Devon cataract patients to get follow-up appointments nearer to home
Cataract patients in Devon are to get post-operation follow-up appointments nearer to home, thanks to a new arrangement between Peninsula NHS Treatment Centre and Primary Eyecare Devon.
At present, patients who have had cataract surgery at Peninsula NHS Treatment Centre must return to the hospital for their post-operation follow-ups. In the new arrangement with Primary Eyecare Devon, the majority of cases patients will be able to have their follow-up appointments with accredited optometrists based at an optical practice local to them.
Patients will be able to book their own appointments, ensuring that they will be seen at a time which is convenient to them.
So far more than 30 optical practices have signed up for the scheme, and more will join as time goes by. Around 2000 Peninsula NHS Treatment Centre patients a year are expected to benefit from the new arrangement.
Primary Eyecare Devon is a not-for-profit organisation which administers NHS-funded eye care services across Devon. It works with a range of optical practices, from small independent concerns to the largest national chains. It is a provider arm of the Devon Local Optical Committee.
Mark White, Hospital Director at Peninsula NHS Treatment Centre, commented: “We are always investigating ways in which we can improve upon our already excellent service to patients. As a consequence, we are delighted to have entered into an arrangement with Primary Eyecare Devon which will make cataract follow-up appointments more convenient for our patients, because they will be able to be seen by accredited optometrists at an optical practice nearer their homes.”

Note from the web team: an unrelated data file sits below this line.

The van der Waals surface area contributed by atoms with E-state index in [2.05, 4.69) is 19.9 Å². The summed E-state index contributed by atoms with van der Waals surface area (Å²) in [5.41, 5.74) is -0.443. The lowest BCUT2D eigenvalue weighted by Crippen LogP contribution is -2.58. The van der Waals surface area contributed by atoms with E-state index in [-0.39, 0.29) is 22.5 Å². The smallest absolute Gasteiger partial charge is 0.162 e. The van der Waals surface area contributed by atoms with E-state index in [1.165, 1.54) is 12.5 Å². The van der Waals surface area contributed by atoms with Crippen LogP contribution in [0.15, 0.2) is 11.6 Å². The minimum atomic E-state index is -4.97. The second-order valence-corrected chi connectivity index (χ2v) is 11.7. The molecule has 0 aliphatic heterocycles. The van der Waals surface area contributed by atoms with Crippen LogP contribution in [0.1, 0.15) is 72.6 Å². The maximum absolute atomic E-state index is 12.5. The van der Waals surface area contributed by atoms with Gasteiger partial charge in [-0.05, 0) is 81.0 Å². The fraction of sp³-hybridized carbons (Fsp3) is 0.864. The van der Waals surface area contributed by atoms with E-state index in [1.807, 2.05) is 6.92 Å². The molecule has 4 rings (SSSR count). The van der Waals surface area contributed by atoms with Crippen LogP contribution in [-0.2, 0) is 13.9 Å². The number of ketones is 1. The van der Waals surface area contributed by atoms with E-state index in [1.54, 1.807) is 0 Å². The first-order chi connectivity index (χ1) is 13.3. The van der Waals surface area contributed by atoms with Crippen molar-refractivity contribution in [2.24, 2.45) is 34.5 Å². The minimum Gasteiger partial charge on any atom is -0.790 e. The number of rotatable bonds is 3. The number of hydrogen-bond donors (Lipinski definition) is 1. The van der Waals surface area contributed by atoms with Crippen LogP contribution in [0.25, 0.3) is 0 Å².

Peninsula NHS Treatment Centre was the first hospital of its kind to achieve an overall ‘Outstanding’ rating from the Care Quality Commission. More information is available by visiting www.peninsulatreatmentcentre.nhs.uk
6 signs you may need cataract surgery
It is estimated that around 2.5 million people aged 65 and over in England and Wales have some form of vision impairment caused by cataracts. While cataracts can interfere with everyday life if left untreated, cataract surgery is a successful procedure with good results for almost all patients.
Here are the 6 signs that mean you might need cataract surgery:
- Cloudy vision
- Changes in colour vision
- Glare while driving at night
- Glare during the day
- Glasses prescription changes (increased frequency)
- Double vision or ghosting of images (especially if only noticeable in one eye)
What causes cataracts?
- Natural ageing changes (most cataracts are formed this way)
- Secondary from other illnesses such as diabetes or medications
- Previous eye surgery
- Babies can be born with congenital cataracts
What does cataract surgery involve?
Cataract surgery is the removal of the cataract and insertion of an artificial lens called an IntraOcular Lens Implant (IOL) into the eye. The operation can be performed at any stage of cataract development. There is no need to wait until your cataract is “ripe” before removing it. Most people choose to have their cataracts removed when the change in their vision starts to cause them difficulties in everyday life. Cataract surgery usually takes about 10 – 15 minutes and most people go home from hospital about two hours later. It is done under local anaesthetic, which means you will be awake during the operation but you will not feel any pain. The local anaesthetic may involve eye drops and/or a very small pellet which will slowly dissolve in the eye. After the operation, you will need to put drops into your eyes for a few weeks.